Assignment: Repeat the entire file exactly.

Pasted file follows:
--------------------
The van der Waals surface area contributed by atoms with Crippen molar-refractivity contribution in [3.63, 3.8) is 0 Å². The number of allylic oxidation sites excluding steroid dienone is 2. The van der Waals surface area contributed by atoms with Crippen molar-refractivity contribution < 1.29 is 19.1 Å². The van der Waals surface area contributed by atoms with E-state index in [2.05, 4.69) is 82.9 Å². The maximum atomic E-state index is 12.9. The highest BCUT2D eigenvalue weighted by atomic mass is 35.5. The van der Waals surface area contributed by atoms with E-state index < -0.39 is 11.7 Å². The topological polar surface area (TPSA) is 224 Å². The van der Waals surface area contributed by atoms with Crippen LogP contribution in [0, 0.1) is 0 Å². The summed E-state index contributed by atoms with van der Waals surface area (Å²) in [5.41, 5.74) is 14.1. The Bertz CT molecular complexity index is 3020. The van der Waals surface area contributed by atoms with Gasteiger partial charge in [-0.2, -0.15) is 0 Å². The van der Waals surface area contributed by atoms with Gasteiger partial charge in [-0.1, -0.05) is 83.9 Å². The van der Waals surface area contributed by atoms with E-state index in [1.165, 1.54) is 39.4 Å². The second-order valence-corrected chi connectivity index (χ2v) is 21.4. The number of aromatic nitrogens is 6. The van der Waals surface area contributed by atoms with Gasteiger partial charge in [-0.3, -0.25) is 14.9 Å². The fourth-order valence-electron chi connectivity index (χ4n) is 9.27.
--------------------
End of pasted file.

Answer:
The van der Waals surface area contributed by atoms with Crippen molar-refractivity contribution in [3.63, 3.8) is 0 Å². The number of allylic oxidation sites excluding steroid dienone is 2. The van der Waals surface area contributed by atoms with Crippen molar-refractivity contribution < 1.29 is 19.1 Å². The van der Waals surface area contributed by atoms with E-state index in [2.05, 4.69) is 82.9 Å². The maximum atomic E-state index is 12.9. The highest BCUT2D eigenvalue weighted by atomic mass is 35.5. The van der Waals surface area contributed by atoms with E-state index < -0.39 is 11.7 Å². The topological polar surface area (TPSA) is 224 Å². The van der Waals surface area contributed by atoms with Crippen LogP contribution in [0, 0.1) is 0 Å². The summed E-state index contributed by atoms with van der Waals surface area (Å²) in [5.41, 5.74) is 14.1. The Bertz CT molecular complexity index is 3020. The van der Waals surface area contributed by atoms with Gasteiger partial charge in [-0.2, -0.15) is 0 Å². The van der Waals surface area contributed by atoms with Gasteiger partial charge in [-0.1, -0.05) is 83.9 Å². The van der Waals surface area contributed by atoms with E-state index in [1.165, 1.54) is 39.4 Å². The second-order valence-corrected chi connectivity index (χ2v) is 21.4. The number of aromatic nitrogens is 6. The van der Waals surface area contributed by atoms with Gasteiger partial charge in [-0.3, -0.25) is 14.9 Å². The fourth-order valence-electron chi connectivity index (χ4n) is 9.27.